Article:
The whole reasoning behind having super powers and crazy weapons is absolutely insane, and therefore, it fits the Saints Row branding. After becoming the president of the USA, the boss of the Saints is abducted when aliens attack the Earth. After imprisoning the majority of Earth’s population in their ships, they set up a Matrix-esque simulation where everyone is trapped in their own personal hell. When one of the Saints who’s adept with computers decides to hack the simulations, super powers are doled out and the aliens start to lose their grip on Earth’s population. If the plot sounds fast and loose, that’s because it is. How does destabilizing the simulations actually defeat the alien menace? Just because. That’s the justification for almost everything in the game and if you’re going to question it, you might not want to play a Saints Row game at all.
This actually leads to some interesting situations where the aliens seize control of the simulation or you’re actually doing missions outside of it where you don’t have any of your super powers or ridiculous weaponry, and instead have to rely on gameplay much more in line with previous titles. They’re actually very refreshing because after a certain point of being brokenly overpowered, it’s pleasant to get slammed back down with segments where the best you can do is try to line up headshots.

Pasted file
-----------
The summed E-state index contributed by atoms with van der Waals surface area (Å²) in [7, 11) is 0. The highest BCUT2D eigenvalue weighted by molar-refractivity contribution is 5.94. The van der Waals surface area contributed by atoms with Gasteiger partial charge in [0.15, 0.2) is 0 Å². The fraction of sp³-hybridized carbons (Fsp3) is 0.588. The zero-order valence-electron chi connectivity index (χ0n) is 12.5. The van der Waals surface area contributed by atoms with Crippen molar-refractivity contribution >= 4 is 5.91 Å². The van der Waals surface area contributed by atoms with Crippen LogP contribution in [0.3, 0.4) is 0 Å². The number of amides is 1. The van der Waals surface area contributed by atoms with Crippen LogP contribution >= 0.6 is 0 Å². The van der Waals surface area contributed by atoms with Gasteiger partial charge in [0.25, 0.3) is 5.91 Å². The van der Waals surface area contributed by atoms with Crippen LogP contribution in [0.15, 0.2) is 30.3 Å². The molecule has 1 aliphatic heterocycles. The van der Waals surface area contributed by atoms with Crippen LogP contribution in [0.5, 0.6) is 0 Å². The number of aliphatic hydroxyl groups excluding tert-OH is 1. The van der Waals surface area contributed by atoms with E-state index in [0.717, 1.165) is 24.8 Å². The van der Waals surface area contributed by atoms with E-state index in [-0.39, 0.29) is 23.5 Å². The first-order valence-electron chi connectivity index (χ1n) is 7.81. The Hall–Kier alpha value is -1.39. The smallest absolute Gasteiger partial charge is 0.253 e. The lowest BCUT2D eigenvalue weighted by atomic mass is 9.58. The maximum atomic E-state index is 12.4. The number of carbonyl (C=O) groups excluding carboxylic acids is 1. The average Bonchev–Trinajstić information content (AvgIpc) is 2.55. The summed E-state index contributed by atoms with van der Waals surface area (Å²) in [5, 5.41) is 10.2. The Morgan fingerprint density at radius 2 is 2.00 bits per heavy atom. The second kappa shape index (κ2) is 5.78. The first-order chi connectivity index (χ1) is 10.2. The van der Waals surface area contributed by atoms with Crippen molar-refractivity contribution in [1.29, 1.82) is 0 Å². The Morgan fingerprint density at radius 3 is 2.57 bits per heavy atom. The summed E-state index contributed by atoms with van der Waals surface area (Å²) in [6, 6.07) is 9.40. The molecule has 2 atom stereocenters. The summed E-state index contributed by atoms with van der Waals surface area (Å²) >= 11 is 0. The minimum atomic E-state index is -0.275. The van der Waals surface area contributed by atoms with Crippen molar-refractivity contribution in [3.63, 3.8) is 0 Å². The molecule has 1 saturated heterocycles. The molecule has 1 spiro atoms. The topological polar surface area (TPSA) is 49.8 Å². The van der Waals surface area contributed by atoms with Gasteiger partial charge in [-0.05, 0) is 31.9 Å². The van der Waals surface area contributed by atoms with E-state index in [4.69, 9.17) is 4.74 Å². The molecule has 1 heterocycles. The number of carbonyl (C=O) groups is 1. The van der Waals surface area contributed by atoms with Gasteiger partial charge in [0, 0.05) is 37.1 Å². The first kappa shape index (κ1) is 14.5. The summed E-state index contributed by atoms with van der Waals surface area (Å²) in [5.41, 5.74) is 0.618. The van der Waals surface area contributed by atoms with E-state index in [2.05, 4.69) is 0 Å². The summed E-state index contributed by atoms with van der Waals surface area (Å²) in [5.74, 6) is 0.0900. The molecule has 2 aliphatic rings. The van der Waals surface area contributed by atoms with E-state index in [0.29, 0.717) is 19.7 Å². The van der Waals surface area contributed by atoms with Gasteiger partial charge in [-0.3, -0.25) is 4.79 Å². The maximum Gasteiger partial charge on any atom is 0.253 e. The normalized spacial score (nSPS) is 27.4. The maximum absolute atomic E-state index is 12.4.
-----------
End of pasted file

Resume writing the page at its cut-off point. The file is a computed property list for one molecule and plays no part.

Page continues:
If there’s any detriment to the fact that you’re so overpowered it’s that the game is jokingly easy. I completed 98% of the game without a single death, and the only four mission failures I received were due to a glitch where one of the side activities was completely broken. The enemies pose no threat, even the toughest ones that the aliens throw at you. Even if you do find yourself low on health, there’s an element for your telekinesis power that will simply let you pick up someone and drain their health, almost completely healing you. The fact that the difficulty is laughable isn’t really a bad thing per say, but it certainly means if you’re looking for any sort of challenge you may be disappointed.
The main missions are the obvious gems of the game, each taking you through rescuing one of your crew members from their own nightmare simulations, with additional loyalty missions following afterwards to grant them their own super powers. The side missions are wonderfully written and really add immense depth to already beloved characters. This is aided with dozens of throwbacks to the older Saints Row titles. If name-dropping the Sons of Samedi and Veteran Child, as well as the Vice Kings or Maero doesn’t mean much to you, than it’s a safe bet the game won’t fully satisfy you. It’s because of these reasons that it’s almost impossible to recommend playing Saints Row IV prior to playing Saints Row: The Third, and if you even went so far back as to run through Saints Row 2 you would cement your requisite knowledge for all the in-jokes the game will throw at you. There’s just barely enough context given to each callback that it makes sense in the context of the mission, but never in context of the entire series. Saints Row IV is certainly a giant piece of fan service to long time players of the series.